Standing Wave – Deep Groove

Standing Wave – Deep Groove


  • 17 Jan 2019

    Thu 7:30 pm

    Christ Church Cathedral



  • 17 Jan 2019

    Thu 7:30 pm

    Christ Church Cathedral

Jocelyn Morlock

Stone's Throw

Christopher Mayo

Oh Come Now! There is a Beautiful Place!

Jared Miller


Hafdís Bjarnadóttir

Woodstock Revisited

Steven Mackey

Indigenous Instruments
I. swinging, crisp, rhythmic
II. floating, as if improvised
III. mesmerizing, strange, dark, funky

Marcus Goddard

Pool of Lost Grooves

Approx. 90 Minute Performance


From the playful to the profound, Deep Groove showcases the Standing Wave Ensemble in cutting edge music by six of today’s most forward-thinking composers.  Steven Mackey’s 1989 classic Indigenous Instruments conjures up an alternate universe of bent-pitch harmonies and lopsided grooves.  Jared Miller’s hypnotic Leviathan evokes the oceanic depths inhabited by humpback whales.  Jocelyn Morlock’s Stone’s Throw, Christopher Mayo’s Oh, Come Now! There is a Beautiful Place!, and Hafdis Bjarnadottir’s Woodstock Revisited all stem from pivotal musical moments from the 20th Century.  The world premiere of Marcus Goddard’s rockin’ Pool of Lost Grooves will close out the concert.



(b. December 14, 1969, St. Boniface, MB, Canada)

Jocelyn Morlock has been the Vancouver Symphony Orchestra’s Composer in Residence since 2014. She had an unusually successful 2018, winning a JUNO, a Western Canadian Music Award, the Jan V. Matejcek New Classical Music Award (SOCAN), and the Barbara Pentland Award for Outstanding Contributions to Canadian Music (CMC).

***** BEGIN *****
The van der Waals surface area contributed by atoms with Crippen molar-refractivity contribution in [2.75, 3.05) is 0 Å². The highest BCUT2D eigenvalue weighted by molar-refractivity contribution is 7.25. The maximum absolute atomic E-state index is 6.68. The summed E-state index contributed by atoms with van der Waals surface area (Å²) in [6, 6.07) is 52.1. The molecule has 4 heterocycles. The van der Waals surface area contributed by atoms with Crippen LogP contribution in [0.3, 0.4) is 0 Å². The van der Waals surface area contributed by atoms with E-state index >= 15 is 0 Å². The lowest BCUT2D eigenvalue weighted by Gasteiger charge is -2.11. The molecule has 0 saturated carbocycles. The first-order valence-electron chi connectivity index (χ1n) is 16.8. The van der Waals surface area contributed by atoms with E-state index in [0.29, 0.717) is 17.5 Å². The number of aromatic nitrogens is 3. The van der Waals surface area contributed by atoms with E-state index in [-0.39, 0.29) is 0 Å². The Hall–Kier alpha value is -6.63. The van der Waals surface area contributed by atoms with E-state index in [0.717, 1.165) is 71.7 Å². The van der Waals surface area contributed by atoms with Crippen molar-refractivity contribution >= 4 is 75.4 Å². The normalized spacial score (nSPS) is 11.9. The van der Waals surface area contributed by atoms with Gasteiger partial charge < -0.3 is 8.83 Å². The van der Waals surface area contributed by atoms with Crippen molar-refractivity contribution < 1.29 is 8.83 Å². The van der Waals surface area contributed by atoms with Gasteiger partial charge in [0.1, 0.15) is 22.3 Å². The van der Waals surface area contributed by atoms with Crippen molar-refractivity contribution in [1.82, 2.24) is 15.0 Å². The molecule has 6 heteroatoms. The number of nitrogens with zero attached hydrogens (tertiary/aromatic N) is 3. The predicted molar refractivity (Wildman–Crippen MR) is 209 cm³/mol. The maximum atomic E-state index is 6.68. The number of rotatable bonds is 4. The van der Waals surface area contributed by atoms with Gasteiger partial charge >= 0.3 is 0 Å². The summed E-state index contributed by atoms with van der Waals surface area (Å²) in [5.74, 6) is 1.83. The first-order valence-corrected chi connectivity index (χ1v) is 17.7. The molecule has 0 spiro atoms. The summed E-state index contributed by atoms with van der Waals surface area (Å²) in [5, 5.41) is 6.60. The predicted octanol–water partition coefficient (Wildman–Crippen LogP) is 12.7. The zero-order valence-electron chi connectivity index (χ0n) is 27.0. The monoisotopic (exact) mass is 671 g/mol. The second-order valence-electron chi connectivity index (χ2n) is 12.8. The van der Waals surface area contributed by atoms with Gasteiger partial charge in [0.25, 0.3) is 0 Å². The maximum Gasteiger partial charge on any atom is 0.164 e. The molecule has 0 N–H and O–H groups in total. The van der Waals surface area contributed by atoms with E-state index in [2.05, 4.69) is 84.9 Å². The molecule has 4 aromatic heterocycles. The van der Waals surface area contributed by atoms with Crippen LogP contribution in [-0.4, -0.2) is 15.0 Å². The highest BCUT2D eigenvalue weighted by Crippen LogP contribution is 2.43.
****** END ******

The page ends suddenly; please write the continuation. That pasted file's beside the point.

Aside from the eponymous nod to Philip Glass in Ann Southam’s Glass Houses series, much of her music refers to the repetitive nature of “women’s work” (weaving, washing dishes.) Stone’sThrow is inspired by Glass Houses No. 9 and like Southam’s music is joyful, sunny, and so diatonic that adding a few modal changes sounds a bit shocking. Nonetheless, given the current political situation and its creeping effect on whose work is/isn’t valued in society, you might take the reference to women’s work and the name Stone’s Throw as a cautionary (Handmaid’s?) tale.


CHRISTOPHER MAYO – Oh Come Now! There is a Beautiful Place!

(b. October 20, 1980, Toronto, ON, Canada)

Christopher Mayo is a Toronto-based composer of orchestral, chamber, vocal and electronic music whose works have been performed by ensembles including London Symphony Orchestra, Vancouver Symphony Orchestra, and Alarm Will Sound. Also a versatile orchestrator, Christopher has collaborated with artists including Carly Rae Jepsen, DVSN and Tanya Tagaq.

Premiered in March 1912, Reinhold Glière’s Symphony 3 in B minor is a work of mammoth proportions. Depicting the epic tale of Kievan Rus’ folk hero Ilya Muromets, the symphony lasts upwards of eighty minutes and is scored for a large orchestra including quadruple winds and eight horns. Oh Come Now! There is a Beautiful Place! is an arrangement of Glière’s symphony on a relatively miniature scale. The title is drawn from a painted poem by Kenneth Patchen which reads in its entirety “Oh Come Now! There is a Beautiful Place! What do you think we’re all looking out of”.


JARED MILLER – Leviathan

(b. October 31, 1988, Los Angeles, CA, USA)

Described as a “rising star” by MusicWorks magazine, Canadian-American composer Jared Miller’s eclectic music is “playful” (New York Times), “hypnotic” (Sequenza 21), “phantasmagorical” (Lucid Culture) and “highly personal” (CBC Radio.) From 2014-2017, Miller the composer-in-residence for the Victoria Symphony; his violin concerto for Müge Büyükçelen and the Victoria Symphony was premiered at the 2017 ISCM World Music Days in Vancouver, BC.